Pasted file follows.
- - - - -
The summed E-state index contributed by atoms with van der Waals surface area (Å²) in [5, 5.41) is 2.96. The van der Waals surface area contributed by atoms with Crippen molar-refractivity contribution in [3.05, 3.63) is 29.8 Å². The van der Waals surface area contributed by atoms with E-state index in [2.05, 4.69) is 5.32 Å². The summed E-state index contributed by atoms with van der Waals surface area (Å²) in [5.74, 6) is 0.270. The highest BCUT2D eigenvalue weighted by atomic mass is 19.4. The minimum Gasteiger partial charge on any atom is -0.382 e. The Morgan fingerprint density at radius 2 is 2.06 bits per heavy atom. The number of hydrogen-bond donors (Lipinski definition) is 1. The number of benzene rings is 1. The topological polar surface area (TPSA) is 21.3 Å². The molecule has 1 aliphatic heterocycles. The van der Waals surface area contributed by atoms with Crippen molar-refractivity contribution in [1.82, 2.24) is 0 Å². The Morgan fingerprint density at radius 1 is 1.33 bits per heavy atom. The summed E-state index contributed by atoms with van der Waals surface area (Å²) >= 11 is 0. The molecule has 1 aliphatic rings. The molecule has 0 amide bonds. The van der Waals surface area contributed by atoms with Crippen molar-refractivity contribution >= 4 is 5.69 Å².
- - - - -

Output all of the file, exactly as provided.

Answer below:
The summed E-state index contributed by atoms with van der Waals surface area (Å²) in [5, 5.41) is 2.96. The van der Waals surface area contributed by atoms with Crippen molar-refractivity contribution in [3.05, 3.63) is 29.8 Å². The van der Waals surface area contributed by atoms with E-state index in [2.05, 4.69) is 5.32 Å². The summed E-state index contributed by atoms with van der Waals surface area (Å²) in [5.74, 6) is 0.270. The highest BCUT2D eigenvalue weighted by atomic mass is 19.4. The minimum Gasteiger partial charge on any atom is -0.382 e. The Morgan fingerprint density at radius 2 is 2.06 bits per heavy atom. The number of hydrogen-bond donors (Lipinski definition) is 1. The number of benzene rings is 1. The topological polar surface area (TPSA) is 21.3 Å². The molecule has 1 aliphatic heterocycles. The van der Waals surface area contributed by atoms with Crippen molar-refractivity contribution in [1.82, 2.24) is 0 Å². The Morgan fingerprint density at radius 1 is 1.33 bits per heavy atom. The summed E-state index contributed by atoms with van der Waals surface area (Å²) >= 11 is 0. The molecule has 1 aliphatic rings. The molecule has 0 amide bonds. The van der Waals surface area contributed by atoms with Crippen molar-refractivity contribution >= 4 is 5.69 Å².